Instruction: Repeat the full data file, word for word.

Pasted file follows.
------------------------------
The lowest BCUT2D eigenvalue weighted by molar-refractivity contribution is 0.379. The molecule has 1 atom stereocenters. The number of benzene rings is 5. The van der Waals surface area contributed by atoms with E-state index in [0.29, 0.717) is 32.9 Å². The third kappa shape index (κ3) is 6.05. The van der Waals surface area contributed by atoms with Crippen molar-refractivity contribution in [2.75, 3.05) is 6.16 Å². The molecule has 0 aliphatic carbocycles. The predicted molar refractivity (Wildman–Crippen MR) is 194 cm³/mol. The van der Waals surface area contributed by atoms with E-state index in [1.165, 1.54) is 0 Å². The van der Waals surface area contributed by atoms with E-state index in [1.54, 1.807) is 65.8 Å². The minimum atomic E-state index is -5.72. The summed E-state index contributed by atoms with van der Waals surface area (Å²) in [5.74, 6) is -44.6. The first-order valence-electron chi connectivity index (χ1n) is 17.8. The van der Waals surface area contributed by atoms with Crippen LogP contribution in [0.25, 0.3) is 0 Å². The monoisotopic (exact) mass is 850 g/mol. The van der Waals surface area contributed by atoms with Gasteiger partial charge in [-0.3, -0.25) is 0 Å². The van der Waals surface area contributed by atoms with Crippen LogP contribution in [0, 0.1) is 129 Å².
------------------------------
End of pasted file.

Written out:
The lowest BCUT2D eigenvalue weighted by molar-refractivity contribution is 0.379. The molecule has 1 atom stereocenters. The number of benzene rings is 5. The van der Waals surface area contributed by atoms with E-state index in [0.29, 0.717) is 32.9 Å². The third kappa shape index (κ3) is 6.05. The van der Waals surface area contributed by atoms with Crippen molar-refractivity contribution in [2.75, 3.05) is 6.16 Å². The molecule has 0 aliphatic carbocycles. The predicted molar refractivity (Wildman–Crippen MR) is 194 cm³/mol. The van der Waals surface area contributed by atoms with E-state index in [1.165, 1.54) is 0 Å². The van der Waals surface area contributed by atoms with E-state index in [1.54, 1.807) is 65.8 Å². The minimum atomic E-state index is -5.72. The summed E-state index contributed by atoms with van der Waals surface area (Å²) in [5.74, 6) is -44.6. The first-order valence-electron chi connectivity index (χ1n) is 17.8. The van der Waals surface area contributed by atoms with Crippen LogP contribution in [0.25, 0.3) is 0 Å². The monoisotopic (exact) mass is 850 g/mol. The van der Waals surface area contributed by atoms with Gasteiger partial charge in [-0.3, -0.25) is 0 Å². The van der Waals surface area contributed by atoms with Crippen LogP contribution in [0, 0.1) is 129 Å².